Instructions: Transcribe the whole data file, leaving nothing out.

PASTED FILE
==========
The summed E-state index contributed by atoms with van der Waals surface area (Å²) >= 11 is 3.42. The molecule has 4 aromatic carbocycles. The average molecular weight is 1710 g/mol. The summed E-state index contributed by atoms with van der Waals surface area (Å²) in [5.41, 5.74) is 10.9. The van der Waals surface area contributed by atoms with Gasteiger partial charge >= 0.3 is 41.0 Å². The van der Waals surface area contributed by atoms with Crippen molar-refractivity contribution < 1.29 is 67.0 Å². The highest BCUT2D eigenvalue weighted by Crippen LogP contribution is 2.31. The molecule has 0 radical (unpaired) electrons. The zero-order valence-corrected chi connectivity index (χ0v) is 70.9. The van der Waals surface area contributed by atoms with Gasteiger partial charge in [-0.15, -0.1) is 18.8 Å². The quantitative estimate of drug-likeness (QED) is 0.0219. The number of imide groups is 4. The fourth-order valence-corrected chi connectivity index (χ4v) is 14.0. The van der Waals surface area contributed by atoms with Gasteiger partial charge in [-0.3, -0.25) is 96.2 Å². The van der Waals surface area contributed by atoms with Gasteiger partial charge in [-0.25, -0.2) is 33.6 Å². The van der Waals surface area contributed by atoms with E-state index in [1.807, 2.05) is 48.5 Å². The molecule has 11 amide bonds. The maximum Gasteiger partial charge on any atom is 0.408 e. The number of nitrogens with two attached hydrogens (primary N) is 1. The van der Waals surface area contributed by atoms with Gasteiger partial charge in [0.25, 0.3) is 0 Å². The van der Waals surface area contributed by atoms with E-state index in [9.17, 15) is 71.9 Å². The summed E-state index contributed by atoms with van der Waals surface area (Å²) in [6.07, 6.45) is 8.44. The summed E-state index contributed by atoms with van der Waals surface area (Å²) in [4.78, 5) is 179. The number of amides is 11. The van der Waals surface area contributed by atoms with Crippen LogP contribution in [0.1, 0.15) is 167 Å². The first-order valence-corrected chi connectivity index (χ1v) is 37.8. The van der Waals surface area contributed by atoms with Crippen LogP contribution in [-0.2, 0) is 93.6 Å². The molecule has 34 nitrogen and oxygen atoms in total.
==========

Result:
The summed E-state index contributed by atoms with van der Waals surface area (Å²) >= 11 is 3.42. The molecule has 4 aromatic carbocycles. The average molecular weight is 1710 g/mol. The summed E-state index contributed by atoms with van der Waals surface area (Å²) in [5.41, 5.74) is 10.9. The van der Waals surface area contributed by atoms with Gasteiger partial charge >= 0.3 is 41.0 Å². The van der Waals surface area contributed by atoms with Crippen molar-refractivity contribution < 1.29 is 67.0 Å². The highest BCUT2D eigenvalue weighted by Crippen LogP contribution is 2.31. The molecule has 0 radical (unpaired) electrons. The zero-order valence-corrected chi connectivity index (χ0v) is 70.9. The van der Waals surface area contributed by atoms with Gasteiger partial charge in [-0.15, -0.1) is 18.8 Å². The quantitative estimate of drug-likeness (QED) is 0.0219. The number of imide groups is 4. The fourth-order valence-corrected chi connectivity index (χ4v) is 14.0. The van der Waals surface area contributed by atoms with Gasteiger partial charge in [-0.3, -0.25) is 96.2 Å². The van der Waals surface area contributed by atoms with Gasteiger partial charge in [-0.25, -0.2) is 33.6 Å². The van der Waals surface area contributed by atoms with E-state index in [1.807, 2.05) is 48.5 Å². The molecule has 11 amide bonds. The maximum Gasteiger partial charge on any atom is 0.408 e. The number of nitrogens with two attached hydrogens (primary N) is 1. The van der Waals surface area contributed by atoms with Gasteiger partial charge in [0.25, 0.3) is 0 Å². The van der Waals surface area contributed by atoms with E-state index in [9.17, 15) is 71.9 Å². The summed E-state index contributed by atoms with van der Waals surface area (Å²) in [6.07, 6.45) is 8.44. The summed E-state index contributed by atoms with van der Waals surface area (Å²) in [4.78, 5) is 179. The number of amides is 11. The van der Waals surface area contributed by atoms with Crippen LogP contribution in [0.1, 0.15) is 167 Å². The first-order valence-corrected chi connectivity index (χ1v) is 37.8. The van der Waals surface area contributed by atoms with Crippen LogP contribution in [-0.2, 0) is 93.6 Å². The molecule has 34 nitrogen and oxygen atoms in total.